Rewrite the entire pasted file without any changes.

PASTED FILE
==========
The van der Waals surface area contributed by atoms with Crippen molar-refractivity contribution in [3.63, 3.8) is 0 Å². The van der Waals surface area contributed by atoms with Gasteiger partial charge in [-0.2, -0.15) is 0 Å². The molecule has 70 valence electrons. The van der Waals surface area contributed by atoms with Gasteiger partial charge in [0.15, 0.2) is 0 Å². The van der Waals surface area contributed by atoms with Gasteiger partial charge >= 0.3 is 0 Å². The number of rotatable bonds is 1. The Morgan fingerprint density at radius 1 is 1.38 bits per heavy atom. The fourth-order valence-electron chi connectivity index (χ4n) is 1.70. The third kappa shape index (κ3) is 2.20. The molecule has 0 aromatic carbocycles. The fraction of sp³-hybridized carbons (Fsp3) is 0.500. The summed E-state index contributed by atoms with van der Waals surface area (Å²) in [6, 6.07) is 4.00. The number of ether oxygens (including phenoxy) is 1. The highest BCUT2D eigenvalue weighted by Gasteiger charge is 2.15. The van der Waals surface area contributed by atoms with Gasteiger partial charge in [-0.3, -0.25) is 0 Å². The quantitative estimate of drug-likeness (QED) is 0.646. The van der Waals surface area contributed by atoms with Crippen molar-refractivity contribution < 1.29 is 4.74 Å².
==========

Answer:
The van der Waals surface area contributed by atoms with Crippen molar-refractivity contribution in [3.63, 3.8) is 0 Å². The van der Waals surface area contributed by atoms with Gasteiger partial charge in [-0.2, -0.15) is 0 Å². The molecule has 70 valence electrons. The van der Waals surface area contributed by atoms with Gasteiger partial charge in [0.15, 0.2) is 0 Å². The van der Waals surface area contributed by atoms with Gasteiger partial charge >= 0.3 is 0 Å². The number of rotatable bonds is 1. The Morgan fingerprint density at radius 1 is 1.38 bits per heavy atom. The fourth-order valence-electron chi connectivity index (χ4n) is 1.70. The third kappa shape index (κ3) is 2.20. The molecule has 0 aromatic carbocycles. The fraction of sp³-hybridized carbons (Fsp3) is 0.500. The summed E-state index contributed by atoms with van der Waals surface area (Å²) in [6, 6.07) is 4.00. The number of ether oxygens (including phenoxy) is 1. The highest BCUT2D eigenvalue weighted by Gasteiger charge is 2.15. The van der Waals surface area contributed by atoms with Gasteiger partial charge in [-0.3, -0.25) is 0 Å². The quantitative estimate of drug-likeness (QED) is 0.646. The van der Waals surface area contributed by atoms with Crippen molar-refractivity contribution < 1.29 is 4.74 Å².